In the event of a complete disconnection of the Internet, one of the main problems is communication with friends and relatives. Hong Kong’s experience shows that decentralized P2P messengers that work without the Internet using mesh network Wi-Fi Direct, Bluetooth, Apple Multipeer Connectivity Framework, ANT +, LoRa, etc.
For effective communication, the application must be downloaded by the maximum number of people before the beginning of the blockade of the Internet. Otherwise, you will have to search for files after the blockade. A person with the necessary files will become a real authority in the office or in the classroom (as it was in Belarus in August 2020 – people actually came to get Psiphon files from other micro-districts of the city).
Apps like FireChat create a mesh network using Bluetooth and direct connections over Wi-Fi. They provide the exchange of messages and photos offline between devices located at a distance of about 60 meters from each other.
All users form a single network, which expands with the increase in the number of devices. On the way to the recipient (s), messages are passed from one device to another.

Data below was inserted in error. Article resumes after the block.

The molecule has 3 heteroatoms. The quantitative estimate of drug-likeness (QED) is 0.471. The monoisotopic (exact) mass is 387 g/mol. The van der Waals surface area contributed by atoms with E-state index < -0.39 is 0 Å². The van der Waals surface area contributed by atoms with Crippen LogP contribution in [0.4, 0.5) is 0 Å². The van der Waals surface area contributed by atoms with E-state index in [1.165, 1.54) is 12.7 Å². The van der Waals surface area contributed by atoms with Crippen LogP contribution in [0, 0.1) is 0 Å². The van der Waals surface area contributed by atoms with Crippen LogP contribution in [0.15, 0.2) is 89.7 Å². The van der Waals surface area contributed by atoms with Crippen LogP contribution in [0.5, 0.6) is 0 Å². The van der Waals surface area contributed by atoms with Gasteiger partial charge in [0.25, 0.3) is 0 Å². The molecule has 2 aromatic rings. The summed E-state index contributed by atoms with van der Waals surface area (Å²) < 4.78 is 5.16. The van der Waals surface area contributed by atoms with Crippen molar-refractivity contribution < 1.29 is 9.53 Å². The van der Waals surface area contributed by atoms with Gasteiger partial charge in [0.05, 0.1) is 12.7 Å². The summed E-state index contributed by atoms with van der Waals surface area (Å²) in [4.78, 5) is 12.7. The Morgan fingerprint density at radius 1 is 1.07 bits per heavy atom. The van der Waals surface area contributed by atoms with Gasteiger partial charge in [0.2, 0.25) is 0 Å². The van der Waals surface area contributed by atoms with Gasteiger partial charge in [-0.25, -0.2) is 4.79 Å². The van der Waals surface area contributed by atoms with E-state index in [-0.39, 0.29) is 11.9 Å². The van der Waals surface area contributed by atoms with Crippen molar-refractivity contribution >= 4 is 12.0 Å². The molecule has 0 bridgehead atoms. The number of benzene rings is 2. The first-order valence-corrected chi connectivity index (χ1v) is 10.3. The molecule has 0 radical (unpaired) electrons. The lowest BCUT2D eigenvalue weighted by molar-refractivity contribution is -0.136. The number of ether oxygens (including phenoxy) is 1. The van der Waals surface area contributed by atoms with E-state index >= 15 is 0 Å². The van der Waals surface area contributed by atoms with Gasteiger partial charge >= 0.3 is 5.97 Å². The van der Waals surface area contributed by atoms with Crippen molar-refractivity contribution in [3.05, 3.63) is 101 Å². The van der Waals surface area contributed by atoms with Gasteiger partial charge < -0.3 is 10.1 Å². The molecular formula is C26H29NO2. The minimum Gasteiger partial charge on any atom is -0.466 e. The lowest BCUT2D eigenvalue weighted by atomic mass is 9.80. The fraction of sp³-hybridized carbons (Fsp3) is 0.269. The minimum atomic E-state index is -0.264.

In other words, you just need to get 60 meters closer to the nearest user – and you can send a message to anyone. Each user is a node on the network. Without Internet.
Therefore, the more people use the application, the larger the network, and the better it works. By the way, this is the fundamental difference between mesh systems and most other computer networks and network technologies, including cellular networks.
If any node of the mesh network suddenly goes online, then messages in a packet from all users will go to recipients all over the world.
It is especially convenient if channels or rooms in the messenger are created automatically and unite people who are next to each other (apartment building, stadium, concert hall).
Almost any mesh network can be adapted to transfer text messages, even a network of Apple AirTag geotags, which are actually not intended for communication between people, but for finding lost things. In May 2021, hackers managed to decrypt AirTag traffic and send arbitrary text over the Apple Find My network under the guise of original encrypted messages with GPS coordinates. The transfer rate was 3 bytes per second. Network latency – from 1 to 60 minutes.